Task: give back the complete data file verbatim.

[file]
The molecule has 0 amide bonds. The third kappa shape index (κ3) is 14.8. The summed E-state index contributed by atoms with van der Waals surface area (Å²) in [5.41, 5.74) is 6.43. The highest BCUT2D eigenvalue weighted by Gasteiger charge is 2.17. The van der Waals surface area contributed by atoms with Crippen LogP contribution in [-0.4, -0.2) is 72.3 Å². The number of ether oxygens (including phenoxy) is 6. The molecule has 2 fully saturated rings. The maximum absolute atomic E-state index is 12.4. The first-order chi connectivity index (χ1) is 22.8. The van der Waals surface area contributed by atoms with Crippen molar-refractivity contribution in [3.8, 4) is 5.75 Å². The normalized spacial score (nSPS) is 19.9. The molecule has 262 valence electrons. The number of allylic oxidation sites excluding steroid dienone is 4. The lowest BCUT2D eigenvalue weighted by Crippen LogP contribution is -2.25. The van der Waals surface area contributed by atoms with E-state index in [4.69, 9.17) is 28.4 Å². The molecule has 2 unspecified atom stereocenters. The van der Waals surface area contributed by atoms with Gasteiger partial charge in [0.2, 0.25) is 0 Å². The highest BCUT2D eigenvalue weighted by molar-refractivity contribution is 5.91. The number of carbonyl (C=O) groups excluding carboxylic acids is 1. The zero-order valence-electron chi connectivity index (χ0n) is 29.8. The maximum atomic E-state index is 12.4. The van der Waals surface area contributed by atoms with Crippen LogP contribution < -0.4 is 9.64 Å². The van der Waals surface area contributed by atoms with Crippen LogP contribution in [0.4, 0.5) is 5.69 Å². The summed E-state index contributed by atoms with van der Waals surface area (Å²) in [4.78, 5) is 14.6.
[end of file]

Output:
The molecule has 0 amide bonds. The third kappa shape index (κ3) is 14.8. The summed E-state index contributed by atoms with van der Waals surface area (Å²) in [5.41, 5.74) is 6.43. The highest BCUT2D eigenvalue weighted by Gasteiger charge is 2.17. The van der Waals surface area contributed by atoms with Crippen LogP contribution in [-0.4, -0.2) is 72.3 Å². The number of ether oxygens (including phenoxy) is 6. The molecule has 2 fully saturated rings. The maximum absolute atomic E-state index is 12.4. The first-order chi connectivity index (χ1) is 22.8. The van der Waals surface area contributed by atoms with Crippen molar-refractivity contribution in [3.8, 4) is 5.75 Å². The normalized spacial score (nSPS) is 19.9. The molecule has 262 valence electrons. The number of allylic oxidation sites excluding steroid dienone is 4. The lowest BCUT2D eigenvalue weighted by Crippen LogP contribution is -2.25. The van der Waals surface area contributed by atoms with E-state index in [4.69, 9.17) is 28.4 Å². The molecule has 2 unspecified atom stereocenters. The van der Waals surface area contributed by atoms with Gasteiger partial charge in [0.2, 0.25) is 0 Å². The highest BCUT2D eigenvalue weighted by molar-refractivity contribution is 5.91. The number of carbonyl (C=O) groups excluding carboxylic acids is 1. The zero-order valence-electron chi connectivity index (χ0n) is 29.8. The maximum atomic E-state index is 12.4. The van der Waals surface area contributed by atoms with Crippen LogP contribution < -0.4 is 9.64 Å². The van der Waals surface area contributed by atoms with Crippen LogP contribution in [0.4, 0.5) is 5.69 Å². The summed E-state index contributed by atoms with van der Waals surface area (Å²) in [4.78, 5) is 14.6.